Jonah Evans says Texas Parks and Wildlife’s goal is to ensure all wildlife lives a wild life. If you see a bear, contact your local Texas Parks and Wildlife office.

The Wildlife Restoration Program program supports our series and funds diverse conservation projects in Texas.

For Texas Parks and Wildlife, I’m Cecilia Nasti.

Why the Black Bear BOOM Went BUST

Tuesday, March 21st, 2017
Black bears snacking on deer feed.

Black bears snacking on deer feed. Image: Larry Meyers.

This is Passport to Texas

Wildlife lovers were optimistic with increased reports of black bears in West Texas in 2011 and 12. Mammologist, Jonah Evans, says the drought drew animals across the Mexican border; yet, once the rains fell, so did reports of bears.

Yes, it was a blip as the result of the drought—but that’s the way that dispersal happens. And that’s the way that bears recolonize: in pulses. So, they’ll pulse out into the landscape, try to find little places where they can survive.

Evans says bears that relocate take a risk, and many do not make it. He adds that bears follow the food. So I asked about the feasibility of creating bear-attracting habitat in West Texas.

They want big oak trees making lots of acorns, or pecan trees, or fruit trees, or things like that. And those are things that take many, many years or even decades to establish. With white-tailed deer, you can put in a food plot, and next the next year, you’re feeding deer. It’s not that simple with bears.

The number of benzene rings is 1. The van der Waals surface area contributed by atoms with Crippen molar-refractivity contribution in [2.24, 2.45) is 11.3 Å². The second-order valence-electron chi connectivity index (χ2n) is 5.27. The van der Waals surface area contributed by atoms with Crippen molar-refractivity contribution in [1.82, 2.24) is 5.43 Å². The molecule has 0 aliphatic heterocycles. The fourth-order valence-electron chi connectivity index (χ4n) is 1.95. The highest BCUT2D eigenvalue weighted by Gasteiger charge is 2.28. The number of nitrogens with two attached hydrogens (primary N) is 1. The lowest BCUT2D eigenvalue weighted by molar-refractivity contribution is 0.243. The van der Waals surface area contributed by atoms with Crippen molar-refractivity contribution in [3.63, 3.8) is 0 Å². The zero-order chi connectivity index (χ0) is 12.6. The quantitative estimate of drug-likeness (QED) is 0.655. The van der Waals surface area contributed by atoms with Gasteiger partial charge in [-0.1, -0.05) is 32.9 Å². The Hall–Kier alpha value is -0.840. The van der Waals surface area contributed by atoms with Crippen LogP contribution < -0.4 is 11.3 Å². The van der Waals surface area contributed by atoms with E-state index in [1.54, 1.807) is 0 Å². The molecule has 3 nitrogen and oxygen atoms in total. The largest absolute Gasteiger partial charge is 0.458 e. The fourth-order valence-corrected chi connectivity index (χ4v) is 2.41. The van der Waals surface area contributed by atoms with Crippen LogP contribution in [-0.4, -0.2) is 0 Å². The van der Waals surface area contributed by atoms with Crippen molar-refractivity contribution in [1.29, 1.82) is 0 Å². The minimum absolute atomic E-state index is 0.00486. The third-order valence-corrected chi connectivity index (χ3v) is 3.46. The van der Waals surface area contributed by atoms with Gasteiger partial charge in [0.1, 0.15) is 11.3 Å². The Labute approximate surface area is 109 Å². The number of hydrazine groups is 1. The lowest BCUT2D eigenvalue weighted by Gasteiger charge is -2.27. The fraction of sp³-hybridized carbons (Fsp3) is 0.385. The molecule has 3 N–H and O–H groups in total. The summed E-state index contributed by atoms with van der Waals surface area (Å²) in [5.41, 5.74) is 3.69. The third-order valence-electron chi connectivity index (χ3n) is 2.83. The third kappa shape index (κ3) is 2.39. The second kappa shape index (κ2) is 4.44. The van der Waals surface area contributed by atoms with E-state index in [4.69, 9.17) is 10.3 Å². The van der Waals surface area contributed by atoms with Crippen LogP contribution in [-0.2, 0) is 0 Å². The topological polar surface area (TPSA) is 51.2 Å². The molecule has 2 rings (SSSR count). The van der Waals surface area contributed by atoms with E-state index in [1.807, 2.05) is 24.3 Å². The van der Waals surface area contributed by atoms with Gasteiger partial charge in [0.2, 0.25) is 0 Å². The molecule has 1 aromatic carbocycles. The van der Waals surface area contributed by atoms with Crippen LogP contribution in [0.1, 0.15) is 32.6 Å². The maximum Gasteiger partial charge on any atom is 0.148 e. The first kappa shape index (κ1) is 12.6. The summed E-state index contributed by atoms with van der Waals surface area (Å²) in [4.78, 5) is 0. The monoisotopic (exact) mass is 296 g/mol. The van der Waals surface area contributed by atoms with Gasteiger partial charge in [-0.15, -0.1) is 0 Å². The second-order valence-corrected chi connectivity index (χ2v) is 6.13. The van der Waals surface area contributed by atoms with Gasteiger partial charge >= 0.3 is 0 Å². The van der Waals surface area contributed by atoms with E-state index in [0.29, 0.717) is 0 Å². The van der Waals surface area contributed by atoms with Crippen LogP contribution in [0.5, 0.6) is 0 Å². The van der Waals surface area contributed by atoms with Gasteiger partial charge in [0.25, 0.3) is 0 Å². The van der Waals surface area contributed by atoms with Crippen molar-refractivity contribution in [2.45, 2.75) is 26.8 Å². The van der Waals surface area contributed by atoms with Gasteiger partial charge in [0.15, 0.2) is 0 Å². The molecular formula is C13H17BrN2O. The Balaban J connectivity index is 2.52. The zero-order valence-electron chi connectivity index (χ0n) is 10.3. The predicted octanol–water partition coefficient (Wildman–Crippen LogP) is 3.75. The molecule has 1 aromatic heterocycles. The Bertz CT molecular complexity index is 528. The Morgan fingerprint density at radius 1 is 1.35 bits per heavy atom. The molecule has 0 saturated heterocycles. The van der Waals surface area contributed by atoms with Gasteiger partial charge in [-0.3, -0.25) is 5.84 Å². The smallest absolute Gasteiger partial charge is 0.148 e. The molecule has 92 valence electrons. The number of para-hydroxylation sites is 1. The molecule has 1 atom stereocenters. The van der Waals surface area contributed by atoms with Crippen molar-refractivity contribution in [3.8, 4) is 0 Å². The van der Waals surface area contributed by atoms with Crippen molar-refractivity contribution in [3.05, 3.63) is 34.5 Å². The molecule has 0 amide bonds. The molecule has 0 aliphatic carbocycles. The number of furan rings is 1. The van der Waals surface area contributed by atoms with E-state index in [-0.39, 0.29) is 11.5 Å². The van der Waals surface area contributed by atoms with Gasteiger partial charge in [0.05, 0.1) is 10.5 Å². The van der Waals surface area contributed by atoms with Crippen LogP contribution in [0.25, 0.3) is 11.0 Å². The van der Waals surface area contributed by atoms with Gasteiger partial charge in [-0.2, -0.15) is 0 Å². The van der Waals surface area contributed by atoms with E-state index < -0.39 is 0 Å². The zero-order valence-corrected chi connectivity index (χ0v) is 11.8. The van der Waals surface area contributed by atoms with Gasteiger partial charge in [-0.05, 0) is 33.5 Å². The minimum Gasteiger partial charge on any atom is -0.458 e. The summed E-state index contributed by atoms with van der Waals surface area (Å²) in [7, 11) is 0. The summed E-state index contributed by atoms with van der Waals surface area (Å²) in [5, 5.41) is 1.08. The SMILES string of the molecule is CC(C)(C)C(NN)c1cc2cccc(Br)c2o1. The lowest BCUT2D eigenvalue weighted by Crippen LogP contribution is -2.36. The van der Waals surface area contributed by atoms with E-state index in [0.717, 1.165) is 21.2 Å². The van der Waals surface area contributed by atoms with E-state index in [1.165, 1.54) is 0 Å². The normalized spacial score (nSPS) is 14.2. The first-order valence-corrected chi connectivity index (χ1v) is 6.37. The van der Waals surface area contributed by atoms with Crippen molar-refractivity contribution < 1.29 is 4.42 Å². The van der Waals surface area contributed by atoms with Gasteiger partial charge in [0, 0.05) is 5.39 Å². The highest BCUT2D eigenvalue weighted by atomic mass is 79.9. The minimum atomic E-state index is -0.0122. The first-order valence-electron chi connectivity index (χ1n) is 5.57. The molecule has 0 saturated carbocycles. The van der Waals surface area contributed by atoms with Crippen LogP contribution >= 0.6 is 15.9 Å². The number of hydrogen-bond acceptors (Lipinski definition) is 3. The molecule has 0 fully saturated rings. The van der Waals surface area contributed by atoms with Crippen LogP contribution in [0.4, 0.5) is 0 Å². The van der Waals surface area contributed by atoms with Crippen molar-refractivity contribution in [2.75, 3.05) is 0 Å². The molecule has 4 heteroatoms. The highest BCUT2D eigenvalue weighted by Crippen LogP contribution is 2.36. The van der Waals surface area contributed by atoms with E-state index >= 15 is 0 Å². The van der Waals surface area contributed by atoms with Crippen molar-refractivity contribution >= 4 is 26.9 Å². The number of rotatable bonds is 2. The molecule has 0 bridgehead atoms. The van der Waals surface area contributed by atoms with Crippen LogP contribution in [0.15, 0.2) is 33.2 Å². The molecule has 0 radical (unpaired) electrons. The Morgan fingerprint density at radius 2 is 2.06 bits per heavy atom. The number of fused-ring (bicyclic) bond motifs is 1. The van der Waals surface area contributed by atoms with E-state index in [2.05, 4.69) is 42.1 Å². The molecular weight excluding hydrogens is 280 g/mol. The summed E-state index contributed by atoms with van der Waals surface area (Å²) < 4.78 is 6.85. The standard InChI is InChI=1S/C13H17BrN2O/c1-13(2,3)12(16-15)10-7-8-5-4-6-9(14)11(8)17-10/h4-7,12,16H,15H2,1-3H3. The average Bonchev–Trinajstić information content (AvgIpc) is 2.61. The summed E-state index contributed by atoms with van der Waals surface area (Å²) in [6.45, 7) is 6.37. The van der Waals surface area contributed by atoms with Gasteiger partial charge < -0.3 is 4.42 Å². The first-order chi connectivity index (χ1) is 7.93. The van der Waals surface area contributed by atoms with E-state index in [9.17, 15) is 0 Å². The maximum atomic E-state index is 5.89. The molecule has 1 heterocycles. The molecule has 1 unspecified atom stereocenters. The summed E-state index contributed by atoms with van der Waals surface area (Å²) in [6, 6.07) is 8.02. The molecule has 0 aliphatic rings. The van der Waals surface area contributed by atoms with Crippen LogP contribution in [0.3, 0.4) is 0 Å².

Then I asked about relocating black bears to suitable habitat—as we’ve done with eastern wild turkeys.

Given that Texas has so much private land and the bears travel so far, it’s a very tricky issue to release bears somewhere in Texas where they won’t have the possibility of becoming a nuisance on a neighbor’s property.

Jonah Evans says the agency works to support natural recolonization of black bears in Texas.

The Wildlife Restoration program supports our series and funds Black Bear research in Texas.

For Texas Parks and Wildlife, I’m Cecilia Nasti.

Black Bear Boom or Bust

Monday, March 20th, 2017
Black bear up a tree.

Black bear up a tree.

This is Passport to Texas

A few years back we spoke with Texas Parks and Wildlife mammologist, Jonah Evans, about increased sightings of black bear in West Texas.

A few years ago during the drought, we had a major boom in bears. What was happening is, when food resources were very low, they started dispersing, looking for other places to make a living. And, a lot of those bears came across—from those big mountain ranges in Mexico—into Texas.

Black bears have, in effect, been absent from West Texas for years. So this was good news…but it did not persist.

In the years since that big drought and that big dispersal period— 2011 and 2012—we really haven’t seen nearly as many bears. In fact, last year [2016] we only had one bear report in West Texas. Not counting Big Bend National park, where, of course, they have many reports every year.